As his Big 4-0 approached in October, Sean Brennan didn’t ask for a Rolex, Hublot or some other status symbol to let family and friends know he had spent his first four decades successfully. The real estate broker didn’t want a midlife-crisis convertible, either. But he did ask his wife for something with a motor that he could easily scoot around the city.
Brennan wanted to go over the proverbial hill on a scooter.
Brennan, who lives less than four miles from his Devine Street office at J. Bolos Real Estate, now often rides a Honda Metropolitan to work.
“If all I’m doing is going to the office and buzzing down to Jimmy John’s for a sandwich at lunch and to the bar for a cocktail at happy hour, I’d love to do that on two wheels,” Brennan says.
The reaction of friends the first time they saw him riding was emblematic of the scooter’s history.
“Oh man, I’m sorry — did you get a DUI?” Brennan recalls being asked more than once.
Though there are some who still perceive the scooter as primarily a “liquor cycle” (pronounced “sickle”) — the transportation of necessity for drivers who’ve had their licenses suspended because of a DUI citation — the scooter has become a convenient alternative for motorists in Columbia in the past few years. And it’s more than students hustling to class and young professionals riding the trend.
“I have been known to throw a file in the seat and jump out for a real estate closing,” Brennan says.
The Metropolitan, marketed by Honda as one of the best urban errand-runners ever, gets 117 miles to the gallon. Scooters are cheaper than cars to buy and operate, and along with extra cash, riders can put environmentalism points into their pockets. But what’s really going on in Columbia and in many cities nationwide is that scooters — and their two-wheeled cousin, the moped — have made a cultural impact.
The trend toward scooters and mopeds fits right in with two related trends: one in which young people are buying fewer cars, and another in which more young people are choosing to live in downtown areas.
In 2007, before the bottom dropped out of the economy, 73 percent of households headed by someone 25 or younger owned a vehicle. By 2011, that percentage had fallen to 66 percent, according to Pew Center research.
Other research suggests a long-term and wholesale attitude change among young people about cars. According to a Frontier Group/U.S. PIRG study, the number of miles traveled by 16-to-34-year-olds via walking, biking and public transportation all increased between 2001 and 2009, while the number of miles traveled by motor vehicle declined. The same study also notes that young people are increasingly inclined to live in urban areas and that fewer are obtaining driver’s licenses than in the past.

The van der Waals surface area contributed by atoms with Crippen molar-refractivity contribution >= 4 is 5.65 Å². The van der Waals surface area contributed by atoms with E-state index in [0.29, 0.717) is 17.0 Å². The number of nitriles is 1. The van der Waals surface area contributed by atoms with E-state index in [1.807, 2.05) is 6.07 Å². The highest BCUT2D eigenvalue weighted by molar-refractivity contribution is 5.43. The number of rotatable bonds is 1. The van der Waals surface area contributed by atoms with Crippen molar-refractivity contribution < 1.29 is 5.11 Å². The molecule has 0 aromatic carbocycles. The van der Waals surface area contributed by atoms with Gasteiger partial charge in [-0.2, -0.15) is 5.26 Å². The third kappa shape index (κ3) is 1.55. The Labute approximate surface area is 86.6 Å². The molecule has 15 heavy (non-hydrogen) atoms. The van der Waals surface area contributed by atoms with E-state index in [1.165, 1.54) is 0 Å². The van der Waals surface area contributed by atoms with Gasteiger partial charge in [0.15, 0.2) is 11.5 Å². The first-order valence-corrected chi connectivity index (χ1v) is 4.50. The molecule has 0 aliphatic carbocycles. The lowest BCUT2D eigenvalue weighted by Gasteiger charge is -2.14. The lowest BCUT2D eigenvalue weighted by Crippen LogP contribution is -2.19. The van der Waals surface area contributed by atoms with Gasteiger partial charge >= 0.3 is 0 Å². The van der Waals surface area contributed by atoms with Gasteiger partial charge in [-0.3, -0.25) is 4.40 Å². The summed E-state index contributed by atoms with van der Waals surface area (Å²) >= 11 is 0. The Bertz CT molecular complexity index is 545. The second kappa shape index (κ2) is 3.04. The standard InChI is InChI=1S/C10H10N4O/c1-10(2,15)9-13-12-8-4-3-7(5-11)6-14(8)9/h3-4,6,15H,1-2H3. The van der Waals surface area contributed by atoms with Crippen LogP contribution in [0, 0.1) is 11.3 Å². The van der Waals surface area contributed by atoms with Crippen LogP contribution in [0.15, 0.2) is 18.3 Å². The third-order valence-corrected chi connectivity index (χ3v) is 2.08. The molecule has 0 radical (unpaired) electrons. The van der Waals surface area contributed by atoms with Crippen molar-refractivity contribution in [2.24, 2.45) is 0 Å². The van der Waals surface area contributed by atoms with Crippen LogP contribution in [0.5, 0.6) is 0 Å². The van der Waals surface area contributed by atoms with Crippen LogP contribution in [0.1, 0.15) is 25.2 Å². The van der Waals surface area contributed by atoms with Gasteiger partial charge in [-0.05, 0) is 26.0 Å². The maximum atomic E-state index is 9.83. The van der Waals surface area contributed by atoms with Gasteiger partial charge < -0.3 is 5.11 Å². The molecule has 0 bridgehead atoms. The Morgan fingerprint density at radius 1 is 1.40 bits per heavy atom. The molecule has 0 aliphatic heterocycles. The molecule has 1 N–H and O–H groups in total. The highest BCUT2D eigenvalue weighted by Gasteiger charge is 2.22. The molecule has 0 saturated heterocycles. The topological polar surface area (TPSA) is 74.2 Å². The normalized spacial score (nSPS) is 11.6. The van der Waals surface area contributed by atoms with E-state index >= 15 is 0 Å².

Then there’s just the intangible coolness factor: For some people, the scooter is a cooler — if slower — way to cruise local streets.
Scooters have become a lifestyle for hobbyists and tinkerers who like to build their own tricked-out rides.
Many people embrace the camaraderie in the two-wheel community.
“That’s what keeps me into it,” says Charlie Maynard, the president of The Buzzards, a Midlands moped gang. “It’s hard to find a jerk that rides a moped. I mean, it happens. But to ride something like that around …”
Takes commitment. Scooters and older mopeds, especially, can be unreliable. Cheaper models break down, and while replacing a transmission won’t break the bank, it can still be a headache. And while more people are riding scooters, there is still a slow uphill climb against a pervasive stigma.
“They don’t want to see the real estate agent show up — no matter how cool it is — on a scooter,” Brennan says of some clients. “Preferably, they want a car and nice shoes.”
The terms scooter and moped are often used interchangeably, but there are legal and aesthetic distinctions. The difference can get muddled, particularly when many of the scooters and mopeds on the road have been modified.
The U.S. Department of Transportation defines a scooter as a motorcycle. A step-through frame scooter, with a driver’s foot platform, is a motorcycle. To ride a scooter, you sit with your feet flat on the platform.
Mopeds were once easily identifiable because of bike-like pedals, but contemporary models, built without pedals, no longer resemble bikes with motors. Mopeds, particularly the vintage models that are currently appreciated, are straddled.
The central legal difference between a scooter and a moped is the engine and speed restrictions.
A scooter, with a single or multi-gear transmission, has an engine that’s 50 cubic centimeters or larger. Scooters, some with speedometers that register 80 mph, can technically travel at the maximum speed limit posted. Anyone who has been behind a scooter on a hill, however, knows that its speed can be frustrating.
Mopeds have smaller engines and are slower. According to the South Carolina Highway Patrol, a moped engine must be 50 cc or less and the transmission must be single-speed. The maximum speed allowed is 25 mph, although most moped speedometers measure up to 45 mph.
If a moped has been modified to exceed 30 mph, however, then it is considered a motorcycle.
To complicate matters, many manufacturers sell scooters and mopeds under the same model name.
The parking tickets piled up on Justin Clark’s windshield.
“My first semester at USC, I got over $300 in parking tickets,” he recalls.
He had to stop driving on campus after he got a DUI. To get around, he bought a scooter. It was stolen the first night he had it from a Bluff Road apartment complex.
Clark purchased another the next day and it lasted three years. He drove it even after his license was reinstated.
“I would go grocery shopping on my scooter,” says Clark, a 2012 graduate. “You can just wheel it right in and not have to worry about parking at all.”
Clark, 25, is the manager of Hawg Scooters, the Rosewood Drive motorbike retailer that opened less than three years ago in the former space of a Gamecock apparel store. In September 2012, Hawg Scooters, which has branched into four wheelers and dirt bikes, expanded into the empty next-door storefront. The company now sells parts out of a shop in Savannah.
Clark says the store sold about 400 scooters in 2012. Hawg Scooters provides storage as well as a showroom for people looking to sell their rides, taping clever messages to the frame. Potential buyers of a retro-style scooter are alerted that they must own a pair of Ray-Ban sunglasses “to purchase this majestic unicorn of American-made metal.”